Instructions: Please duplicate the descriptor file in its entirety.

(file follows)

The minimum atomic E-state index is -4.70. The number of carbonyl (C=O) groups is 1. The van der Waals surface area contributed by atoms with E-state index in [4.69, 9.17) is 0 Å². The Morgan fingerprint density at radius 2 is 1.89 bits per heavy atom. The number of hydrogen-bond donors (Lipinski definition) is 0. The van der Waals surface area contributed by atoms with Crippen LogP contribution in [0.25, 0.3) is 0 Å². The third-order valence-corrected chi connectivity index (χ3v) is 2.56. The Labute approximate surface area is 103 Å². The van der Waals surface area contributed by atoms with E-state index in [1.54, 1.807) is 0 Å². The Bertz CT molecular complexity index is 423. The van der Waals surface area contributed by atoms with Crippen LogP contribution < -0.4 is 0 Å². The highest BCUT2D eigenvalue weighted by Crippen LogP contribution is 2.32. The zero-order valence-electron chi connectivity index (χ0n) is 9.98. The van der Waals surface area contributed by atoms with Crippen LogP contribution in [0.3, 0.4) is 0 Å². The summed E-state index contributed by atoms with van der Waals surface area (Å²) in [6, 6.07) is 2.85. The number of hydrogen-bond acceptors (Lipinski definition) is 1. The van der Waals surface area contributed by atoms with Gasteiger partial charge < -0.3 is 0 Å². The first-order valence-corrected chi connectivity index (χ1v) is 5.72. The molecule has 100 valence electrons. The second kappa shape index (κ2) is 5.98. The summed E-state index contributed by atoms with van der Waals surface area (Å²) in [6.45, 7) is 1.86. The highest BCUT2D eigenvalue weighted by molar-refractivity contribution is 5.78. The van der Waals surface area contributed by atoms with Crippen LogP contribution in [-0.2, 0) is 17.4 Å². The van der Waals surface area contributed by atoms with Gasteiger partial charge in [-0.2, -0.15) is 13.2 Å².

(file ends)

The minimum atomic E-state index is -4.70. The number of carbonyl (C=O) groups is 1. The van der Waals surface area contributed by atoms with E-state index in [4.69, 9.17) is 0 Å². The Morgan fingerprint density at radius 2 is 1.89 bits per heavy atom. The number of hydrogen-bond donors (Lipinski definition) is 0. The van der Waals surface area contributed by atoms with Crippen LogP contribution in [0.25, 0.3) is 0 Å². The third-order valence-corrected chi connectivity index (χ3v) is 2.56. The Labute approximate surface area is 103 Å². The van der Waals surface area contributed by atoms with E-state index in [1.54, 1.807) is 0 Å². The Bertz CT molecular complexity index is 423. The van der Waals surface area contributed by atoms with Crippen LogP contribution < -0.4 is 0 Å². The highest BCUT2D eigenvalue weighted by Crippen LogP contribution is 2.32. The zero-order valence-electron chi connectivity index (χ0n) is 9.98. The van der Waals surface area contributed by atoms with Crippen LogP contribution in [0.3, 0.4) is 0 Å². The summed E-state index contributed by atoms with van der Waals surface area (Å²) in [6, 6.07) is 2.85. The number of hydrogen-bond acceptors (Lipinski definition) is 1. The van der Waals surface area contributed by atoms with Gasteiger partial charge < -0.3 is 0 Å². The first-order valence-corrected chi connectivity index (χ1v) is 5.72. The molecule has 100 valence electrons. The second kappa shape index (κ2) is 5.98. The summed E-state index contributed by atoms with van der Waals surface area (Å²) in [6.45, 7) is 1.86. The highest BCUT2D eigenvalue weighted by molar-refractivity contribution is 5.78. The van der Waals surface area contributed by atoms with Crippen LogP contribution in [-0.2, 0) is 17.4 Å². The van der Waals surface area contributed by atoms with Gasteiger partial charge in [-0.2, -0.15) is 13.2 Å².